• Do your questions ask for small, irrelevant details from the course?
  • Do your questions ask for answers that were not given in the course at all?
  • Is the language of your questions and/or answers unclear, or do they use different terminology from the learning content?
  • Have you accidentally set up a question incorrectly?
  • Are your learners being taught conflicting information from their managers or colleagues?

Another possibility is that your learners do not have enough time to sit and complete the entire assessment. This can be the case if your course or assessment is very long, and your learners are unable to set aside enough time to finish the course in one attempt. Ensure your course and assessment are only as long as they need to be, and that your course settings allow your learners to save their progress, and if needed, skip straight to the assessment on re-launching the course.

Pass or fail

Pass or fail data is a little more straightforward. Did the learner meet the minimum requirements for passing the assessment on their last attempt, or not?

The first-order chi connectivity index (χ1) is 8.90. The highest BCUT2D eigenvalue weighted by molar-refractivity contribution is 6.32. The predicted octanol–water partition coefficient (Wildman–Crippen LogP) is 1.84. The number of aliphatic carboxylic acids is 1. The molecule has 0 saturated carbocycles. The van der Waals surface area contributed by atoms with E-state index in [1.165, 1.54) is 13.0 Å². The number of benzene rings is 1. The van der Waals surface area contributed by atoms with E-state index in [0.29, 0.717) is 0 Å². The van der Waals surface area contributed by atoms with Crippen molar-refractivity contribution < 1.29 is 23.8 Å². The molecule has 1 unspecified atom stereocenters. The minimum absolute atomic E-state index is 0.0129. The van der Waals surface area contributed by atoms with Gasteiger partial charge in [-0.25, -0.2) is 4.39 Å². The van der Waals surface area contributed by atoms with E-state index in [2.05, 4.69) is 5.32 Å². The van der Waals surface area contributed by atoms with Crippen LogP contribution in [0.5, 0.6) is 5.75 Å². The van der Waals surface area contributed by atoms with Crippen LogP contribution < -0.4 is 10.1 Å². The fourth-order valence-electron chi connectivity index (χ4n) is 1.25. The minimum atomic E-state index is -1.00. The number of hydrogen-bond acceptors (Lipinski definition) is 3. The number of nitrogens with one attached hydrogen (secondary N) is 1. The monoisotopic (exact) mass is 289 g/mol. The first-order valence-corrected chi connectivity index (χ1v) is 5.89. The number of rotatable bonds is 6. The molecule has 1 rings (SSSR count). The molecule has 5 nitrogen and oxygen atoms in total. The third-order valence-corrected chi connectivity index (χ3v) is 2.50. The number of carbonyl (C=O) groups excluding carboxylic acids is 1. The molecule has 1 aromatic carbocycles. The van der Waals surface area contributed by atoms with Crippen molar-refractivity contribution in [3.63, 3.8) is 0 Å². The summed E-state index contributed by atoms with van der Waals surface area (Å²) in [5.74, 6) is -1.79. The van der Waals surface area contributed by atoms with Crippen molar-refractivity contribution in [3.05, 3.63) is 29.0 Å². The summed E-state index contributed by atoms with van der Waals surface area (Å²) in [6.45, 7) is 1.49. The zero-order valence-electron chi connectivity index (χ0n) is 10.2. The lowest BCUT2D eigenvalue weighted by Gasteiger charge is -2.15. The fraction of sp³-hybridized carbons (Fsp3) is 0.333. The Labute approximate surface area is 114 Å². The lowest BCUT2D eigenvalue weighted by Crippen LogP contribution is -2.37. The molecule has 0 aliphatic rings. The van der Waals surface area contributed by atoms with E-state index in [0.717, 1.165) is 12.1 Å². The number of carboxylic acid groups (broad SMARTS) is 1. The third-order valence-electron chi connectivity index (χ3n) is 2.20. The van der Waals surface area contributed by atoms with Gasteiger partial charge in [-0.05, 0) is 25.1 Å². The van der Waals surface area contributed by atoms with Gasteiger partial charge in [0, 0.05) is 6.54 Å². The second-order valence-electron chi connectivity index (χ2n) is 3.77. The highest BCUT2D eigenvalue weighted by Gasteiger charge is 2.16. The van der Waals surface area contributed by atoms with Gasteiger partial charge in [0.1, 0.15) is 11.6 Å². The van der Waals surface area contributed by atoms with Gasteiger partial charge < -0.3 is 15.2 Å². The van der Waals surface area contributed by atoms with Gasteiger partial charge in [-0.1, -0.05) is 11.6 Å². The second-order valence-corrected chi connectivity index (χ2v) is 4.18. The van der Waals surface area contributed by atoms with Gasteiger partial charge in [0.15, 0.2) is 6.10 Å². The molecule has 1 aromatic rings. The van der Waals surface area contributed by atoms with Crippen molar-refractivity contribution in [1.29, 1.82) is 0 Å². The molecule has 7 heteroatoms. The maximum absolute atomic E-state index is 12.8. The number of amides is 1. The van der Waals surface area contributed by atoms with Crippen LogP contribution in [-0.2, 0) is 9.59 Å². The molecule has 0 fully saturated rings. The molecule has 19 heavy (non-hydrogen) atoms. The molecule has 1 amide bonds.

Matching pass/fail data with number of attempts can help you to determine if learners are making multiple attempts because they are failing the assessment, or because they don’t have enough time to complete the assessment.

Pass/fail rates can also give you insight into how easy or difficult your assessment is. It can be difficult to find the sweet spot here. Too easy, and your assessment will not accurately differentiate between learners with a good grasp on the content and those who do not. Too hard, and your assessment will frustrate your learners, require them to spend additional time on multiple attempts, and foster a negative attitude towards company training.